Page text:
Tuesday, August 30th, 2016
A pianist and composer who earned high acclaim for his fresh, improvisational style during the 1980s and 1990s will make his proud return to the concert stage for the first time in more than 15 years thanks in part to the efforts of Drake University students.
Chicago native Tom Splitt released numerous albums and toured extensively before retiring from public performance to focus on other musical pursuits, including composition of choral pieces and an opera. He recently decided it was time to reemerge through a series of concerts, the first of which will be held at 7:30 p.m. Thursday, Sept. 22, in the Harmon Fine Arts Center’s Performing Arts Hall at Drake University. The performance will be open to the public, and admission will be free, as a gesture of appreciation for the support he received from two Drake students.
While considering his return to performance, Splitt crossed paths Andrew Norman, associate professor of marketing in Drake’s College of Business and Public Administration. Norman posted an independent study course in indie music marketing over the summer 2016; Cheyenne Ramsay, a senior advertising major, and Aaron Bell, senior public relations and computer science major, answered the call.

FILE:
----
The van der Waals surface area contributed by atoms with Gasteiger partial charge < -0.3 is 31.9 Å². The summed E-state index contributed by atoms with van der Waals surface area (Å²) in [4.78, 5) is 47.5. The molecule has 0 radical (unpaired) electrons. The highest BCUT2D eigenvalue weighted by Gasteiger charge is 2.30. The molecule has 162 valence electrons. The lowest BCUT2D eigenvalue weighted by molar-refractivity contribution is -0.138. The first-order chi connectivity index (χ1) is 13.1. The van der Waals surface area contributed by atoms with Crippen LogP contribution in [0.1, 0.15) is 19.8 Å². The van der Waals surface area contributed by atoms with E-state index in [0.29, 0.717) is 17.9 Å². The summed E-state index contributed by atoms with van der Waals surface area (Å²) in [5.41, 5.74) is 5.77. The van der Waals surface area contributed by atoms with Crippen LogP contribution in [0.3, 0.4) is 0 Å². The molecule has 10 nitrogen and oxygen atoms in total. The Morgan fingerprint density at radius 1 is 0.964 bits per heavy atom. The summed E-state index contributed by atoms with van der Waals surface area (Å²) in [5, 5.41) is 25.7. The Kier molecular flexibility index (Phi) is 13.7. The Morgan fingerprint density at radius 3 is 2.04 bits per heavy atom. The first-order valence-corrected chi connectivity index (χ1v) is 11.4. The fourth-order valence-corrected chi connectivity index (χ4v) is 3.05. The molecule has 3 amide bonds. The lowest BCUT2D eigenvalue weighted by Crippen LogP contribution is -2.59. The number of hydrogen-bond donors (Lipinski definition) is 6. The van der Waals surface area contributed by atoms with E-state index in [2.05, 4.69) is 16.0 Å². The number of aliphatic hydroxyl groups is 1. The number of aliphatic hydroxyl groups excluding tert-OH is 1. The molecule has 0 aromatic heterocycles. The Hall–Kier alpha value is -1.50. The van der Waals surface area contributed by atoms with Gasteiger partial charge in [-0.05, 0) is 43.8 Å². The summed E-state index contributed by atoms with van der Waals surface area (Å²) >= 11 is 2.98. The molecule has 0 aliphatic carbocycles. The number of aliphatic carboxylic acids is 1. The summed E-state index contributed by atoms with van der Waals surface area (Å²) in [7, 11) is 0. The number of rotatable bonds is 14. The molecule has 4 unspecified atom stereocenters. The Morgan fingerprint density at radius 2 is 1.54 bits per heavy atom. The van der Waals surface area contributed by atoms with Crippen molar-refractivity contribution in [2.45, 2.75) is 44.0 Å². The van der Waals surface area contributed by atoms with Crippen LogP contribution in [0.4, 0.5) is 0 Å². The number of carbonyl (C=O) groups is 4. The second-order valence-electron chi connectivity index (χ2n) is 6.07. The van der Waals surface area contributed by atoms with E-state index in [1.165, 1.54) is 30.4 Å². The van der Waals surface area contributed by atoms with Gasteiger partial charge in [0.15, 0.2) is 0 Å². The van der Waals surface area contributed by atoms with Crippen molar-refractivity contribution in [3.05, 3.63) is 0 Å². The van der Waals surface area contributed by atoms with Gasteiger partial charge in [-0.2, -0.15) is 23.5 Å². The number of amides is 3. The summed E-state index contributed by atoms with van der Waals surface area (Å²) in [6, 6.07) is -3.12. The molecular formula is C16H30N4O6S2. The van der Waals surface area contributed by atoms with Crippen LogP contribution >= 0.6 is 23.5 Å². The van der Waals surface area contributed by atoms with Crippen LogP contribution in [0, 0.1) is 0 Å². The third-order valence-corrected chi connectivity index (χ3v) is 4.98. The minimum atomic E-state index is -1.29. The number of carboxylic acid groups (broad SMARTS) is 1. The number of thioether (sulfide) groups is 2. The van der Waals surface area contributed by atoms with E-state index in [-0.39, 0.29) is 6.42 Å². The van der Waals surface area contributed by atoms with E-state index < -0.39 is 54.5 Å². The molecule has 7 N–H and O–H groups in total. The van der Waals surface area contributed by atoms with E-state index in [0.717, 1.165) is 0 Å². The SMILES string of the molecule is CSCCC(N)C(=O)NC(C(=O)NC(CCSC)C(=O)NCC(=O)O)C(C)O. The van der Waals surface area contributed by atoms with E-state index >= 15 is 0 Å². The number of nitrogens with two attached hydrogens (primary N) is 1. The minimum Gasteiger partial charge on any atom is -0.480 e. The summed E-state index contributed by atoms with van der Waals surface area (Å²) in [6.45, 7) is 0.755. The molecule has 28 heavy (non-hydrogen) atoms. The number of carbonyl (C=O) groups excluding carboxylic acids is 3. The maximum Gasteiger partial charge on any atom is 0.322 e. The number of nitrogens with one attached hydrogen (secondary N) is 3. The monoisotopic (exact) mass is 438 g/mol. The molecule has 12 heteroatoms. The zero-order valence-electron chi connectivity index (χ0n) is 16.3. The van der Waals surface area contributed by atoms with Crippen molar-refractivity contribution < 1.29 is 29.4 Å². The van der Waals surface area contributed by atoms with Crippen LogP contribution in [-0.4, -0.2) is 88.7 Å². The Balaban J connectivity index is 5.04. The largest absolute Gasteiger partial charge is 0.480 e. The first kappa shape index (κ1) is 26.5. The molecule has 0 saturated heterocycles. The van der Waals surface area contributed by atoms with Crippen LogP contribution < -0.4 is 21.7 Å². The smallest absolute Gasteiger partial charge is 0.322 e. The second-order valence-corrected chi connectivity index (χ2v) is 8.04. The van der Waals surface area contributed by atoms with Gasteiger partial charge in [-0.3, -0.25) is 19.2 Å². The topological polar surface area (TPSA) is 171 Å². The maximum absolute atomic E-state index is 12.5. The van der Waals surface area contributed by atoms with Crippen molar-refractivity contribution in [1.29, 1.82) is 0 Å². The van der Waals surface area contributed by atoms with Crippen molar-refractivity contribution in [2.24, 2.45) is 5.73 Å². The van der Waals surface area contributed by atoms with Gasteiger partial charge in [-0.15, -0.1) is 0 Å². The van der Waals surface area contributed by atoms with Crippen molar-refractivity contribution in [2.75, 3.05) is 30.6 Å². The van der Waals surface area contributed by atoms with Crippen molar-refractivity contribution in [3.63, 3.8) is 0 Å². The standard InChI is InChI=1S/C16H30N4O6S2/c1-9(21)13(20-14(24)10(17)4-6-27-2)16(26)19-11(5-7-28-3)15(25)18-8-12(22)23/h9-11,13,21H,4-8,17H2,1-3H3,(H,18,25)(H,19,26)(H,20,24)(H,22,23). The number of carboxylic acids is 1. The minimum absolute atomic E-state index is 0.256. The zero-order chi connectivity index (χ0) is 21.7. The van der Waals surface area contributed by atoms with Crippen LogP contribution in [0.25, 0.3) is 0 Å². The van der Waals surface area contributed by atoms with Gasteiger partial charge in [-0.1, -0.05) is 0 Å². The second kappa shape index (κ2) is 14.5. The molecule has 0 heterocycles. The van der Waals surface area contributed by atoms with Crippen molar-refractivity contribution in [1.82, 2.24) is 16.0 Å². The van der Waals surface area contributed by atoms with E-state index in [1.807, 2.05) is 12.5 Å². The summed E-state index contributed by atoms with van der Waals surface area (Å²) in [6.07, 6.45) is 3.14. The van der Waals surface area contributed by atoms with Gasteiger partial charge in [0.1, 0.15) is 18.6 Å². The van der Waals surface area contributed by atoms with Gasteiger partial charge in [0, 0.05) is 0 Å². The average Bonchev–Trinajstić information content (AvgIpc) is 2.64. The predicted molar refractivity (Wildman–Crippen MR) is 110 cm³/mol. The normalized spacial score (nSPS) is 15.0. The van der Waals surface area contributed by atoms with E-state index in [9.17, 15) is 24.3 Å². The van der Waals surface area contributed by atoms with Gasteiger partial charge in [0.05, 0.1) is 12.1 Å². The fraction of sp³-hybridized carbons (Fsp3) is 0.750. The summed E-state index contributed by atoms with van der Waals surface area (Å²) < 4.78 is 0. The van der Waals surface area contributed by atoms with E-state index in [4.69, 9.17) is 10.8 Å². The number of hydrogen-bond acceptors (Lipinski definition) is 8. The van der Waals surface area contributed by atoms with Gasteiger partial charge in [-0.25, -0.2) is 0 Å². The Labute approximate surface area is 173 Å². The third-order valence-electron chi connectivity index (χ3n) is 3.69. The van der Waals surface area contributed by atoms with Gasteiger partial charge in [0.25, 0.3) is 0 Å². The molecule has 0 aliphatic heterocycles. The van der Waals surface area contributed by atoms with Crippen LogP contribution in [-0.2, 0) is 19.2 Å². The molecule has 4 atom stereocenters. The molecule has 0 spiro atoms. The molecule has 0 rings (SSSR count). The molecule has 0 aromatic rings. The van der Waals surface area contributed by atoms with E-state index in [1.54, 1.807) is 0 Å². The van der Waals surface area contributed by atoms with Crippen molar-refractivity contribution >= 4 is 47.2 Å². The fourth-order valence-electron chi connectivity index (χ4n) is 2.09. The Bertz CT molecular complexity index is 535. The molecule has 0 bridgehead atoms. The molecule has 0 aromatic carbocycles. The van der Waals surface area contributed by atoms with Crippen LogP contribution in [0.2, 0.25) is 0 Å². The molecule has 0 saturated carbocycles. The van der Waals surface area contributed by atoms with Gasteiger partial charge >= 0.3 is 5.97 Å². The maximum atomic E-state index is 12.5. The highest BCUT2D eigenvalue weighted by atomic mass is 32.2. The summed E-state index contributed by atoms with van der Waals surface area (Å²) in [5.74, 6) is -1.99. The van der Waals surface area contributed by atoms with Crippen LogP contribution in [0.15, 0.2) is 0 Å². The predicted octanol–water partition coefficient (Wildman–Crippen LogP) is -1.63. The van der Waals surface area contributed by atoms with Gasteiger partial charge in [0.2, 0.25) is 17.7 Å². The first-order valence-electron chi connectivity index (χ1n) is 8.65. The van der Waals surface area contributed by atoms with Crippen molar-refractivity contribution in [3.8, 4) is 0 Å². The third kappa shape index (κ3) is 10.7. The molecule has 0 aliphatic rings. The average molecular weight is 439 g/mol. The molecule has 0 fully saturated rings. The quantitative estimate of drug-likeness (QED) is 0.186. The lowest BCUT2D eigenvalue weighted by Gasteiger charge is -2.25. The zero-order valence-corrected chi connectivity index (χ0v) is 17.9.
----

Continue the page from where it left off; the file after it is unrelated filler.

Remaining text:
Over a five-week period, Ramsay and Bell conducted research and develop a marketing plan for Splitt. They advised Splitt on promotion, website development, performance opportunities, and distribution of his music. Splitt decided it would be fitting for him to mark his comeback with a free concert at Drake.
Those who come out to hear Splitt perform on the Performing Arts Hall’s special extended range Bösendorfer Imperial 290 piano are in for a treat. Splitt’s musical approach has been compared with that of Keith Jarrett and George Winston. Despite some basic similarities to these piano legends, Splitt is in a class by himself with a distinct style all his own.
“It is a rare few who have managed to build upon—rather than merely mimic—the short piano pieces of Keith Jarrett,” writes jazz critic Neil Tesser. “In that group belongs Tom Splitt, with his at once restless and restful improvisations.”
Splitt’s style transcends the method of improvising along established chord structures of previously composed pieces. While Splitt will be playing some of his previously recorded material, he makes his mark by spontaneously composing entire pieces on the fly. On the concert stage, Splitt displays moments of inspirational genius when he opens up and reveals what comes through when the soul freely expresses itself. Splitt provides a sneak peak of his improvisational skills in this clip from a recent practice session.